Australian Significant Investor Visa changes will not scare off rich migrants

Australian Significant Investor Visa changes will not scare off rich migrants

June 4, 2015 Changes to the $5 million Significant Investor Visa program were met with mixed reactions on May 29, 2015.
There were cheers from venture capital groups, while most fund managers and migration agents were unperturbed by the government’s new requirement for migrants bringing $5 million into Australia to invest at least $500,000 in eligible Australian venture capital, or growth private equity funds investing in start-up and small private companies.
“There have been negative self-interest reactions to the changes, but we support the objectives of the government to get capital into the economy and attract talent,” Moelis Australia Visa Fund chief executive Andrew Martin said.

“At $500,000, the balance is sensible. It might impact some prospective SIV applicants in the short term but there will be those who will still apply because they trust the stable regulatory environment of Australia.”

Migrants who qualify for the significant investor visa are currently required to invest $5 million into complying investments with a restriction on investment in direct property. On July 1, they have to invest in venture capital funds and be required to deposit $1.5 million in managed funds, which invest in emerging companies listed on the Australian Securities Exchange.

“For some time, the Australian Private Equity & Venture Capital Association has advocated for these changes to the SIV program in order to help better align the flow of capital from high net worth individuals offshore into those parts of our economy that can really drive our nation’s innovative potential,” chief executive Yasser El-Ansary said.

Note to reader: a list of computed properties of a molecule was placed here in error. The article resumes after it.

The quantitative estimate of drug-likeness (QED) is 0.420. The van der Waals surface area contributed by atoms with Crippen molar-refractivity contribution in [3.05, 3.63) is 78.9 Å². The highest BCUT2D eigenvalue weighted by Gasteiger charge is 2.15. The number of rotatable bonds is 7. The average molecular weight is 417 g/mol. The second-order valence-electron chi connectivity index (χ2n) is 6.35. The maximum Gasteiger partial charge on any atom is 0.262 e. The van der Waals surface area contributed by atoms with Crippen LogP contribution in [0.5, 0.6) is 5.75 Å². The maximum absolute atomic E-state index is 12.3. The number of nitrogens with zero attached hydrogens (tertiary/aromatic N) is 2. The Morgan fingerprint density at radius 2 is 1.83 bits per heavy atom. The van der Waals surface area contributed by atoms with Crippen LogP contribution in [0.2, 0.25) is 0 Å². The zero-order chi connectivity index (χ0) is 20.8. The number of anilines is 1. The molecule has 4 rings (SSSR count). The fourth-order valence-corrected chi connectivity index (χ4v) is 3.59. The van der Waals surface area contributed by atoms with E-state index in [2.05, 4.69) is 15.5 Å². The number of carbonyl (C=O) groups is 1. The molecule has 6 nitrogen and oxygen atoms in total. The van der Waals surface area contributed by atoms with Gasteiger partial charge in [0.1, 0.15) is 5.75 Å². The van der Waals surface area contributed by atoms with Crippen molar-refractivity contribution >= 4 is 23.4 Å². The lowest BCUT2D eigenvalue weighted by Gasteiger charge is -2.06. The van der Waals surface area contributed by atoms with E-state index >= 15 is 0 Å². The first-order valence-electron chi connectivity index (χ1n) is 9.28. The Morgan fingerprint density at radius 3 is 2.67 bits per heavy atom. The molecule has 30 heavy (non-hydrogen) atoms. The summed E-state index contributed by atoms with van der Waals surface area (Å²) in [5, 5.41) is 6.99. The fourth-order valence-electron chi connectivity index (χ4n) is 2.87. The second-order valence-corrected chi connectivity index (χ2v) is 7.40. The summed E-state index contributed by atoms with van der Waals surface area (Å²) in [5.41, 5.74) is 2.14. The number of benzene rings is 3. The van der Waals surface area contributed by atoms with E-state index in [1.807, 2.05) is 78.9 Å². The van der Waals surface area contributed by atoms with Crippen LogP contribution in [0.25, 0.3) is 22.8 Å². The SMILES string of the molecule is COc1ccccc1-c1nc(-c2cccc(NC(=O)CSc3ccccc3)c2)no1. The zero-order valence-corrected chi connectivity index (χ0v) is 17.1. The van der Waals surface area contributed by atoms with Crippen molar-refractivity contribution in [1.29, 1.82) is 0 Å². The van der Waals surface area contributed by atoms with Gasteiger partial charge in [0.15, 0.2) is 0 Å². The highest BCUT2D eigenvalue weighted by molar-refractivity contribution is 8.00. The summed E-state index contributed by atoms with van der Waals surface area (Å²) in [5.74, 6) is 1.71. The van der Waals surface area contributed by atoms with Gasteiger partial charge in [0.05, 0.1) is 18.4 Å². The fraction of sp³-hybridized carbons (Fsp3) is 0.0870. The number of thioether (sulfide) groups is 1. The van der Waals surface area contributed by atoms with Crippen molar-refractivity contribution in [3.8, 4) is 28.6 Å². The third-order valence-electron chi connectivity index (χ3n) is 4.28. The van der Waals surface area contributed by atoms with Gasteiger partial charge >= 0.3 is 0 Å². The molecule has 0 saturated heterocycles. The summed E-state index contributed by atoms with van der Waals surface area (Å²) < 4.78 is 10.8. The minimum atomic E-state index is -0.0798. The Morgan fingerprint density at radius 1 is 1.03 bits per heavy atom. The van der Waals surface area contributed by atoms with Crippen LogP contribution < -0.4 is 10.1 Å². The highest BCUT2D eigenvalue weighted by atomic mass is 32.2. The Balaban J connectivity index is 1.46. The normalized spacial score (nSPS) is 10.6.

Those who opposed the changes were concerned that wealthy investors looking for safe havens to invest their money, such as migrants from China, would be turned off by the mandatory investment in riskier assets.

“Typically, Chinese investors, who have formed the majority of SIV investors so far, prefer safer asset classes, and VC investment may be an issue,” said Suren Pather, director of another SIV fund, Sumo.

The director of property and migration group Ausin Group, Mark Morcos, feared the changes have the potential to “shut the program down”.

“Under the proposed rules Ausin’s immigration consultants expect investors to shun the SIV program and start looking for more viable alternatives, such as business visas or the Investor Stream Visa,” he said.

“Interest in Canada and the USA’s comparable visa programs could increase as they are more affordable.”

Mr Morcos said Chinese, who make up 91 per cent of the SIV applications, were mostly comfortable with bonds and residential property because they understand them.

“Eliminating the small cap requirement and allowing clients to balance their remaining portfolio with assets of their choice would ensure SIVs remain a viable foreign investment alternative in this country.”

Jeffrey Lee of Comasters legal firm disagreed, saying $500,000 would not be an issue.

“$1 million is still OK. True, they like to keep their money so it won’t disappear, but they also understand that with high risks such as VCs come high returns,” he said.

The director of Asian business research group Basis Point, David Chin, pointed out that those who oppose VC investments have missed a critical point: Chinese themselves are veering towards VCs.

“In recent weeks, the Chinese government had in fact escalated plans to develop their VC industry. They are trying to become the Silicon Valley of Asia.

“Alibaba themselves are investing in VCs and creating their own VC funds. If Australia can tap into that mindset, there are wider repercussions from this policy change.”

[eduaid Newsdesk, Source: Click here to view the news]